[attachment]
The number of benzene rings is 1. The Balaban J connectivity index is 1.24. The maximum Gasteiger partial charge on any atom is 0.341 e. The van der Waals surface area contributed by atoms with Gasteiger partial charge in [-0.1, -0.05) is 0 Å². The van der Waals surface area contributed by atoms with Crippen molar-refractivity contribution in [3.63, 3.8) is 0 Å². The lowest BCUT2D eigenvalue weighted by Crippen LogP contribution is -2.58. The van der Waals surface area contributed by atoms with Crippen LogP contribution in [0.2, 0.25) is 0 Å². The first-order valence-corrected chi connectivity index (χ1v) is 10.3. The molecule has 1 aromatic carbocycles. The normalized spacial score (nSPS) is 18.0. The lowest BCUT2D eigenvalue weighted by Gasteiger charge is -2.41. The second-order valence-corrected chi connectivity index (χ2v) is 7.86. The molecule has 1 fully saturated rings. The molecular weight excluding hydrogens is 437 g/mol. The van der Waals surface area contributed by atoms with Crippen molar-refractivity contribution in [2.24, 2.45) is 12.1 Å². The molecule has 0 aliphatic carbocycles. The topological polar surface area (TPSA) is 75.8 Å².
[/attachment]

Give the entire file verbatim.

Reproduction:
The number of benzene rings is 1. The Balaban J connectivity index is 1.24. The maximum Gasteiger partial charge on any atom is 0.341 e. The van der Waals surface area contributed by atoms with Gasteiger partial charge in [-0.1, -0.05) is 0 Å². The van der Waals surface area contributed by atoms with Crippen molar-refractivity contribution in [3.63, 3.8) is 0 Å². The lowest BCUT2D eigenvalue weighted by Crippen LogP contribution is -2.58. The van der Waals surface area contributed by atoms with Crippen LogP contribution in [0.2, 0.25) is 0 Å². The first-order valence-corrected chi connectivity index (χ1v) is 10.3. The molecule has 1 aromatic carbocycles. The normalized spacial score (nSPS) is 18.0. The lowest BCUT2D eigenvalue weighted by Gasteiger charge is -2.41. The second-order valence-corrected chi connectivity index (χ2v) is 7.86. The molecule has 1 fully saturated rings. The molecular weight excluding hydrogens is 437 g/mol. The van der Waals surface area contributed by atoms with Crippen molar-refractivity contribution in [2.24, 2.45) is 12.1 Å². The molecule has 0 aliphatic carbocycles. The topological polar surface area (TPSA) is 75.8 Å².